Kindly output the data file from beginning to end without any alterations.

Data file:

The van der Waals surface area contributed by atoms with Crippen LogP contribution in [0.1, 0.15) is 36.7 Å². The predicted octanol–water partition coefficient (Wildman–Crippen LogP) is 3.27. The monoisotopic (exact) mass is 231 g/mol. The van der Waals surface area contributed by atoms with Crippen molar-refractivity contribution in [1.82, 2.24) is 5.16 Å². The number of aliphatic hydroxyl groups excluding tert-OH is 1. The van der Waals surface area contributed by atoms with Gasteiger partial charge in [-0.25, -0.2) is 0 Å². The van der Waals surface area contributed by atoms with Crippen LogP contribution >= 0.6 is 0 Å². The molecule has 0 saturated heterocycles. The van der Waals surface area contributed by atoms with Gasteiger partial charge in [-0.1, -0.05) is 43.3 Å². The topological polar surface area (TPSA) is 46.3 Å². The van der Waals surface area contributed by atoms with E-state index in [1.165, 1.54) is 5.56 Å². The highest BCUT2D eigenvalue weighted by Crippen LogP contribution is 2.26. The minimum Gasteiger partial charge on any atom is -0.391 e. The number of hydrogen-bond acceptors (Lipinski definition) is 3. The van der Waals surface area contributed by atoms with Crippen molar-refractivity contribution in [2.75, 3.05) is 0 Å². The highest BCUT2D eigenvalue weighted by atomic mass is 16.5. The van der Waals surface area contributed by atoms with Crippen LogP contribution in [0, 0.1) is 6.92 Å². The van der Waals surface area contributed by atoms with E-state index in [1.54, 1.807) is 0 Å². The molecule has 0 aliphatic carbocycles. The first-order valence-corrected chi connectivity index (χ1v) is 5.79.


The van der Waals surface area contributed by atoms with Crippen LogP contribution in [0.1, 0.15) is 36.7 Å². The predicted octanol–water partition coefficient (Wildman–Crippen LogP) is 3.27. The monoisotopic (exact) mass is 231 g/mol. The van der Waals surface area contributed by atoms with Crippen molar-refractivity contribution in [1.82, 2.24) is 5.16 Å². The number of aliphatic hydroxyl groups excluding tert-OH is 1. The van der Waals surface area contributed by atoms with Gasteiger partial charge in [-0.25, -0.2) is 0 Å². The van der Waals surface area contributed by atoms with Crippen LogP contribution >= 0.6 is 0 Å². The molecule has 0 saturated heterocycles. The van der Waals surface area contributed by atoms with Gasteiger partial charge in [-0.1, -0.05) is 43.3 Å². The topological polar surface area (TPSA) is 46.3 Å². The van der Waals surface area contributed by atoms with E-state index in [1.165, 1.54) is 5.56 Å². The highest BCUT2D eigenvalue weighted by Crippen LogP contribution is 2.26. The minimum Gasteiger partial charge on any atom is -0.391 e. The number of hydrogen-bond acceptors (Lipinski definition) is 3. The van der Waals surface area contributed by atoms with Crippen molar-refractivity contribution in [2.75, 3.05) is 0 Å². The highest BCUT2D eigenvalue weighted by atomic mass is 16.5. The van der Waals surface area contributed by atoms with Crippen LogP contribution in [0, 0.1) is 6.92 Å². The van der Waals surface area contributed by atoms with E-state index in [1.54, 1.807) is 0 Å². The molecule has 0 aliphatic carbocycles. The first-order valence-corrected chi connectivity index (χ1v) is 5.79.